##### Age 14 to 18 Challenge Level:

Explore the continued fraction: 2+3/(2+3/(2+3/2+...)) What do you notice when successive terms are taken? What happens to the terms if the fraction goes on indefinitely? ### Folding Squares

##### Age 14 to 16 Challenge Level:

The diagonal of a square intersects the line joining one of the unused corners to the midpoint of the opposite side. What do you notice about the line segments produced? ### Never Prime

##### Age 14 to 16 Challenge Level:

If a two digit number has its digits reversed and the smaller of the two numbers is subtracted from the larger, prove the difference can never be prime. ### Geometric Parabola

##### Age 14 to 16 Challenge Level:

Explore what happens when you draw graphs of quadratic equations with coefficients based on a geometric sequence. ### Three Balls

##### Age 14 to 16 Challenge Level:

A circle has centre O and angle POR = angle QOR. Construct tangents at P and Q meeting at T. Draw a circle with diameter OT. Do P and Q lie inside, or on, or outside this circle? ### Composite Notions

##### Age 14 to 16 Challenge Level:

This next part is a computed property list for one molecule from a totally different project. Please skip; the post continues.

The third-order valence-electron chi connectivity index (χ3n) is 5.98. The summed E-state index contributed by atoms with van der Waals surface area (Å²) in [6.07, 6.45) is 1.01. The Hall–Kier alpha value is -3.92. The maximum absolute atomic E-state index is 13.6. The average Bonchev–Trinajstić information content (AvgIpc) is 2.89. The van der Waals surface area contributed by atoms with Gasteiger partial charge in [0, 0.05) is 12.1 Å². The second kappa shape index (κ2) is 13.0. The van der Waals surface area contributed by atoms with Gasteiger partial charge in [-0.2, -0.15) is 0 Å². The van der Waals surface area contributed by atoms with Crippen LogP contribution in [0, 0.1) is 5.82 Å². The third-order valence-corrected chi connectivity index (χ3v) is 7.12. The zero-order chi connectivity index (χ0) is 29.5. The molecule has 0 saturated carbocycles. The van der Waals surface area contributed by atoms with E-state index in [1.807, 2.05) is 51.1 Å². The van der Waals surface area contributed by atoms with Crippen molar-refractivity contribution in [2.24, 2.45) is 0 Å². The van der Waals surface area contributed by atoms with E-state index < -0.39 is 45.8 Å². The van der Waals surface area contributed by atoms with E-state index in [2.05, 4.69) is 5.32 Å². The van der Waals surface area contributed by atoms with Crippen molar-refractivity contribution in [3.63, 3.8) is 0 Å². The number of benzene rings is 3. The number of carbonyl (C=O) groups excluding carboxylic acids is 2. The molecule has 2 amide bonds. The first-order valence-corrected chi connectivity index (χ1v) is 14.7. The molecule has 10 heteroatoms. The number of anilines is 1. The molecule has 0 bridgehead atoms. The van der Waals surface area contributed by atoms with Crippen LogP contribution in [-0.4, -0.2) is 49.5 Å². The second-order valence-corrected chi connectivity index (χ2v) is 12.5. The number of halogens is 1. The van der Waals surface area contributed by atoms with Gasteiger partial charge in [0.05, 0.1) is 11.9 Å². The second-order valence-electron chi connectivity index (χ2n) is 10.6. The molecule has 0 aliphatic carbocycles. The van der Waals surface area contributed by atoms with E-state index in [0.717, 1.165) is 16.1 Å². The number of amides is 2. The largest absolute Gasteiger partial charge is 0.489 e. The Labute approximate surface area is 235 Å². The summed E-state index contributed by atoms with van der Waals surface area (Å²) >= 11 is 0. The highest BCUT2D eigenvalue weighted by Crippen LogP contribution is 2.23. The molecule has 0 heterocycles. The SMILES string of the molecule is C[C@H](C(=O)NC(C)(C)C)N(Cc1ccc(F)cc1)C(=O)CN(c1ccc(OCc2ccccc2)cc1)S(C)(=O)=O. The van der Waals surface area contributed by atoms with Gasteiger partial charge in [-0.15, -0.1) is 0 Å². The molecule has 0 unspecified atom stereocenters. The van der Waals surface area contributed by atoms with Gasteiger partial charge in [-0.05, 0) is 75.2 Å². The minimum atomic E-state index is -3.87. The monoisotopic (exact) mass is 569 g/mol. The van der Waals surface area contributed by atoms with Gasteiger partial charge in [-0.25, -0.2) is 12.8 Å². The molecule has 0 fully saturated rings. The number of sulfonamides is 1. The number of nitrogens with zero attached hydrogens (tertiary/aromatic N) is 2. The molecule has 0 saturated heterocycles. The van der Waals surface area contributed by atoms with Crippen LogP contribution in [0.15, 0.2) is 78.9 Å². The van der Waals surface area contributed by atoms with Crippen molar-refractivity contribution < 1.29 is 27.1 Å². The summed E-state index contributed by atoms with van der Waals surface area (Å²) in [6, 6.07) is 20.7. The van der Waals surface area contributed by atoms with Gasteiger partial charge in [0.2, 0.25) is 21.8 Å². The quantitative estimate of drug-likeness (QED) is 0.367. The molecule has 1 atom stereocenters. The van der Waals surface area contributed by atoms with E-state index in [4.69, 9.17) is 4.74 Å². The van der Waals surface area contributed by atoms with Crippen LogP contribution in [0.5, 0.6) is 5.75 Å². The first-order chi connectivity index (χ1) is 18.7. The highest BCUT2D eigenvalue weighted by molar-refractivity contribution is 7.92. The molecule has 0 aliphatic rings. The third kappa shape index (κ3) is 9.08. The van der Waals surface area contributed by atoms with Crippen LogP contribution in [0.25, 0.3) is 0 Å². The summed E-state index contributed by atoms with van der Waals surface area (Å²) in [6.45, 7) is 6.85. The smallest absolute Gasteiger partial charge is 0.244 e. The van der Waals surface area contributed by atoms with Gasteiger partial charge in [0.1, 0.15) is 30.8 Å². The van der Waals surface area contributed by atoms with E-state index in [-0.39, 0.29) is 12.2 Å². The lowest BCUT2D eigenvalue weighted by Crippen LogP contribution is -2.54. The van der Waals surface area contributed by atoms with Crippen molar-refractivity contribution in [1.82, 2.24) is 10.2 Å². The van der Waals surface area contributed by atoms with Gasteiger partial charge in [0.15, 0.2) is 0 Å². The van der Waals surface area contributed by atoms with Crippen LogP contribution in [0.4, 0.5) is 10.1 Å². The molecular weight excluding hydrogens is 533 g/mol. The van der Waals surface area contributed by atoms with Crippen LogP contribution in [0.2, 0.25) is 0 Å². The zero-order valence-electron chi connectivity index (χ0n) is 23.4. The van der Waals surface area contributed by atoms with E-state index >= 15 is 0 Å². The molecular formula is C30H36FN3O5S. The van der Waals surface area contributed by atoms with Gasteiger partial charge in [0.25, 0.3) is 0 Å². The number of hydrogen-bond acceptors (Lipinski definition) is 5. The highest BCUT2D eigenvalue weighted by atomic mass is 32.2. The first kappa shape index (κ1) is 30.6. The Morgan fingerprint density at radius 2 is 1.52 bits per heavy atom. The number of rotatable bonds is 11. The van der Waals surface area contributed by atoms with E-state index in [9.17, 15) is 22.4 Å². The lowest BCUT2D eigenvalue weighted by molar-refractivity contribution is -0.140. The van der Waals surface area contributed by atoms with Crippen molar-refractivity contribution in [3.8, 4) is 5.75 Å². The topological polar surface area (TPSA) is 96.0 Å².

A composite number is one that is neither prime nor 1. Show that 10201 is composite in any base. ### Perfectly Square

##### Age 14 to 16 Challenge Level:

The sums of the squares of three related numbers is also a perfect square - can you explain why? ### Children at Large

##### Age 11 to 14 Challenge Level:

There are four children in a family, two girls, Kate and Sally, and two boys, Tom and Ben. How old are the children? ### The Triangle Game

##### Age 11 to 16 Challenge Level:

Can you discover whether this is a fair game? ### Coins on a Plate

##### Age 11 to 14 Challenge Level:

Points A, B and C are the centres of three circles, each one of which touches the other two. Prove that the perimeter of the triangle ABC is equal to the diameter of the largest circle. ### Proof: A Brief Historical Survey

##### Age 14 to 18